• Louisiana Midwifery is constrained by our ancient Midwifery Law, archaic Rules and Regulations and the dominance of the Louisiana State Board of Medical Examiners who govern Licensed Midwives. Doctors don’t want to take the controversy on, and so remain opposed or otherwise apathetic to the out of hospital VBAC issue. My OB refuses to support out of hospital VBAC because of pressure from his colleagues not to cover him for backing the birth center.

      In order to provide low risk midwifery care, I respect the collaborative agreement with my OB/GYN that limits my practice from VBAC at the birth center where I am Clinical Director. Doctors put pressure on one another not to participate around the country, thus more and more birth centers are backing down from providing VBAC services because they will loose their essential relationship with the transferring hospital and OB collaboratives.

      While we are an Accredited birth center, we must continue to follow low risk guidelines determined and approved by the LSBME. Unlike other states we do not have a specified Birth Center Licensure Law, that allows VBACs in their facility. The current opportunity to provide safe ongoing midwifery care to low risk mothers, educating midwifery students and helping to enable the development of more birth centers around the state is more important to me than battling a weakly supported VBAC issue. Midwifery in this state has a long way to go to gain the confidence and respect of the already skeptical medical community and reluctant consumer community without endangering their hard earned trust in us by rallying for out of hospital VBAC privileges. There are not enough midwives, or numbers of women seeking midwifery care in this state to rattle change. Not enough consumers to support our struggle over the years, and not enough of them lobbying openly to be heard.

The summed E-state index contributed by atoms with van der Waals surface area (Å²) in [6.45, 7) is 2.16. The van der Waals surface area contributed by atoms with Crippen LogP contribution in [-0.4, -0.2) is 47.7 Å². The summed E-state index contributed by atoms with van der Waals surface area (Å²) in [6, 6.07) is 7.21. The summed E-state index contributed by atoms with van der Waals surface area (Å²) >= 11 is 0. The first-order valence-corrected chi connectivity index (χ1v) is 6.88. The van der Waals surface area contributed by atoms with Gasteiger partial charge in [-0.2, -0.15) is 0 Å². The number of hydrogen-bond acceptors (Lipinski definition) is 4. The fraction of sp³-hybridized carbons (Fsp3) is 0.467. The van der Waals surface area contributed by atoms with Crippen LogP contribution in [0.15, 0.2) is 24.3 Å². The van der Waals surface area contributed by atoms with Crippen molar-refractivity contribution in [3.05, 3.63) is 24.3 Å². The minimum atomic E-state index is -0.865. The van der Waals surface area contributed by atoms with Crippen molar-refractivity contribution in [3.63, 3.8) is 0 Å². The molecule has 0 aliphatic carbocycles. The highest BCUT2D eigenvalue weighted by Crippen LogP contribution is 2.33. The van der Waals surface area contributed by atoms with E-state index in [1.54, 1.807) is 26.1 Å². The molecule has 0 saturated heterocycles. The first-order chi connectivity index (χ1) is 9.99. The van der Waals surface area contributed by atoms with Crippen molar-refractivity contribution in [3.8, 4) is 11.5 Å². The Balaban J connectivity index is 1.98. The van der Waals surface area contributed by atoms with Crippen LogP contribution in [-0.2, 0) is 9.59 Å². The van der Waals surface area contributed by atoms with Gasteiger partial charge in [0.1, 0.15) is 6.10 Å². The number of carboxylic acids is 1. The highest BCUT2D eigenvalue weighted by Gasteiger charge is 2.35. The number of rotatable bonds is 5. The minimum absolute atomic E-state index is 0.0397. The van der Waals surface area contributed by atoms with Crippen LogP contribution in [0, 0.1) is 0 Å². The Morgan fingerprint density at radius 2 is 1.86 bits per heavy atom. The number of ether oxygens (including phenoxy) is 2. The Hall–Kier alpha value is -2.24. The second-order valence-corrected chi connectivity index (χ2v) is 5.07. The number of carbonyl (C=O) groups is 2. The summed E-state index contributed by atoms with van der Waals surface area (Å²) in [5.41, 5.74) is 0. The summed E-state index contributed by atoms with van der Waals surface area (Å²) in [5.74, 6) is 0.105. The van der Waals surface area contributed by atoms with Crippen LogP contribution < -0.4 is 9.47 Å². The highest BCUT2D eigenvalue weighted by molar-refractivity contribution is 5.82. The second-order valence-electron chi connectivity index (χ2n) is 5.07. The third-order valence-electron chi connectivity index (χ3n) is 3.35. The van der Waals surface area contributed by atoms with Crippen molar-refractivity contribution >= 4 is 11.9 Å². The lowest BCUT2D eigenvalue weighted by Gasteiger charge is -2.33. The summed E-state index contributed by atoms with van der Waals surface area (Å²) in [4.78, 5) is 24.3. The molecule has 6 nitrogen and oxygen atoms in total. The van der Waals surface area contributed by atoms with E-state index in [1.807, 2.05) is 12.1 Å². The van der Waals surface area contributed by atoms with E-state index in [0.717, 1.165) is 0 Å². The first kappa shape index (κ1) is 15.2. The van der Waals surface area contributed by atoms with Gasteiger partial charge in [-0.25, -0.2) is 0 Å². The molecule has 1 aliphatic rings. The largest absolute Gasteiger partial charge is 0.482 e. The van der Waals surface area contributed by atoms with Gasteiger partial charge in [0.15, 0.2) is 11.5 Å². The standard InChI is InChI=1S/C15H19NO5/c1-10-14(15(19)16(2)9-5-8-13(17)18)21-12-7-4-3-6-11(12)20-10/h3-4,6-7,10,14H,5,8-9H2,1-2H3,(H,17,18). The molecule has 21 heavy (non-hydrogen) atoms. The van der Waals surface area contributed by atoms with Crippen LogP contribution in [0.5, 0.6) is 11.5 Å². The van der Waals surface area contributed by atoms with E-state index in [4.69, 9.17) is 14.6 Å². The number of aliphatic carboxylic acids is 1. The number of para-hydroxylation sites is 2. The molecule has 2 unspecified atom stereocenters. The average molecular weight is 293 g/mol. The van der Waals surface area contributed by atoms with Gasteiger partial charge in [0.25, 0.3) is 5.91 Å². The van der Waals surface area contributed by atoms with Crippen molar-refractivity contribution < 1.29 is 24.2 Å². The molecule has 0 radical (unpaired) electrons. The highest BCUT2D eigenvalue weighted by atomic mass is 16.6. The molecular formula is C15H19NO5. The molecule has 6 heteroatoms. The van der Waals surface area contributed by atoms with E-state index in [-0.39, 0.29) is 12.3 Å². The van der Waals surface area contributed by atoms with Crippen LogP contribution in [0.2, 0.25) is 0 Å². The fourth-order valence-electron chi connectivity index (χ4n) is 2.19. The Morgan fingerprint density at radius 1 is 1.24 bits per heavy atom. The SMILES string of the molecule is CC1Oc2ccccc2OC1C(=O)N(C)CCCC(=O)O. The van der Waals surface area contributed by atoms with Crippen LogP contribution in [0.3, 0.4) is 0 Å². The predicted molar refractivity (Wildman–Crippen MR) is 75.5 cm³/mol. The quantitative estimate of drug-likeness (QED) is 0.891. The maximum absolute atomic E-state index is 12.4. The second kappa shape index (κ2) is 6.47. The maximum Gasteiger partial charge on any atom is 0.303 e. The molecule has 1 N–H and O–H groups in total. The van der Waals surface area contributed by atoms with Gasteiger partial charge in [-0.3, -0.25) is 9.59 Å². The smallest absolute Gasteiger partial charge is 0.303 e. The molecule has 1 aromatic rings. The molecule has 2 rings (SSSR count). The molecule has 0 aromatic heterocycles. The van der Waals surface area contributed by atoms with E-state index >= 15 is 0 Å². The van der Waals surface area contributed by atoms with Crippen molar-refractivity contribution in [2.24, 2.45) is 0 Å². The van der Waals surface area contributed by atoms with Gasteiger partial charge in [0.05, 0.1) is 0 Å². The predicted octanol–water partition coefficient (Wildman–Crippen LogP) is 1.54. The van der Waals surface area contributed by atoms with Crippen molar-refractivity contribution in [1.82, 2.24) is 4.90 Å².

Other states with flourishing midwifery practices, birth centers and consumer activism make thunderous changes, but as Louisiana steadily lags behind in almost every benchmark nationwide; we are ridiculously overlooked and entombed in our efforts to shift the old ideas that midwifery is substandard care. So, don’t criticize the process unless you make thunder, support midwifery education, midwifery presence in the hospitals and clinics and by all means get your fingernails dirty in the politics of this state and help. Blogging at best is a passive voice, instead be visible and rally in numbers and prove that Midwifery matters here! ~ That’s just my opinion!

      • Lynette, thank you so much for your honest comment and insight. I actually called Gentle Choices earlier today to ask for input on this before I updated the article to refer to the one birth center in Louisiana! I agree 110% with what you say here. Louisiana is representative of many classic problems in care: few options, outdated laws/regs, a culture that seems to encourage low expectations and little education/participation on the part of women about birth, and a lack of autonomy and respect for midwives – oh, and sky-high costs. As far as we are concerned, LA is a special case, and we’re making many efforts there in all of the ways you mentioned, including four rally locations around the state for last year’s Rally to Improve Birth. I will send you a separate email, as well.